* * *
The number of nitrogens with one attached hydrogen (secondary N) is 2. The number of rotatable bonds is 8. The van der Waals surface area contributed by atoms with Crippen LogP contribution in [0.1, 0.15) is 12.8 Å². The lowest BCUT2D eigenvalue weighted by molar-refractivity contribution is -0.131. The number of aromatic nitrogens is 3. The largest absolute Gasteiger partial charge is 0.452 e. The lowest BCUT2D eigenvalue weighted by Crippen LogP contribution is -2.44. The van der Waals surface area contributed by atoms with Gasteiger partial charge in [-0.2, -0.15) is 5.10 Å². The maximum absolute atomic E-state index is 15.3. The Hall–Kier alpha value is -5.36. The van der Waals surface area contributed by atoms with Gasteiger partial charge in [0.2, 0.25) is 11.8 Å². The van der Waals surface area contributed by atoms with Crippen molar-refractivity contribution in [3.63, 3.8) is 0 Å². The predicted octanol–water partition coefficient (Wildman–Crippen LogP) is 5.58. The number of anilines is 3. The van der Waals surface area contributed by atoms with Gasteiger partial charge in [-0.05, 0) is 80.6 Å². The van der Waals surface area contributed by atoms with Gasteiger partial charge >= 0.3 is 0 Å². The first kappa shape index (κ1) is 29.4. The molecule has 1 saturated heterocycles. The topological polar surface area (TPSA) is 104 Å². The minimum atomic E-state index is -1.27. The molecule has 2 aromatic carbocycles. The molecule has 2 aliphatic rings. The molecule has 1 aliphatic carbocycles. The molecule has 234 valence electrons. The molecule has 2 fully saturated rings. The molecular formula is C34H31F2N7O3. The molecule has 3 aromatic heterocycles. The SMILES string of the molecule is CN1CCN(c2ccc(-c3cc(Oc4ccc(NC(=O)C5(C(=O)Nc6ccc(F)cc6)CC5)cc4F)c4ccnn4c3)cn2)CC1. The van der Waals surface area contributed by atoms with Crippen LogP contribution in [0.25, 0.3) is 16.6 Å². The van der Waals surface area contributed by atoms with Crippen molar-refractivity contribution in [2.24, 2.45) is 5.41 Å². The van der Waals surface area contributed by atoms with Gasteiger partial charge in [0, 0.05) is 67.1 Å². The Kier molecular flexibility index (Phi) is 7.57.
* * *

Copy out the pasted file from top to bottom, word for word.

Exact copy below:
The number of nitrogens with one attached hydrogen (secondary N) is 2. The number of rotatable bonds is 8. The van der Waals surface area contributed by atoms with Crippen LogP contribution in [0.1, 0.15) is 12.8 Å². The lowest BCUT2D eigenvalue weighted by molar-refractivity contribution is -0.131. The number of aromatic nitrogens is 3. The largest absolute Gasteiger partial charge is 0.452 e. The lowest BCUT2D eigenvalue weighted by Crippen LogP contribution is -2.44. The van der Waals surface area contributed by atoms with Gasteiger partial charge in [-0.2, -0.15) is 5.10 Å². The maximum absolute atomic E-state index is 15.3. The Hall–Kier alpha value is -5.36. The van der Waals surface area contributed by atoms with Gasteiger partial charge in [0.2, 0.25) is 11.8 Å². The van der Waals surface area contributed by atoms with Crippen molar-refractivity contribution in [3.63, 3.8) is 0 Å². The predicted octanol–water partition coefficient (Wildman–Crippen LogP) is 5.58. The number of anilines is 3. The van der Waals surface area contributed by atoms with Gasteiger partial charge in [-0.05, 0) is 80.6 Å². The van der Waals surface area contributed by atoms with Gasteiger partial charge >= 0.3 is 0 Å². The first kappa shape index (κ1) is 29.4. The molecule has 1 saturated heterocycles. The topological polar surface area (TPSA) is 104 Å². The minimum atomic E-state index is -1.27. The molecule has 2 aromatic carbocycles. The molecule has 2 aliphatic rings. The molecule has 1 aliphatic carbocycles. The molecule has 234 valence electrons. The molecule has 2 fully saturated rings. The molecular formula is C34H31F2N7O3. The molecule has 3 aromatic heterocycles. The SMILES string of the molecule is CN1CCN(c2ccc(-c3cc(Oc4ccc(NC(=O)C5(C(=O)Nc6ccc(F)cc6)CC5)cc4F)c4ccnn4c3)cn2)CC1. The van der Waals surface area contributed by atoms with Crippen LogP contribution in [0.25, 0.3) is 16.6 Å². The van der Waals surface area contributed by atoms with Crippen molar-refractivity contribution in [2.24, 2.45) is 5.41 Å². The van der Waals surface area contributed by atoms with Gasteiger partial charge in [0, 0.05) is 67.1 Å². The Kier molecular flexibility index (Phi) is 7.57.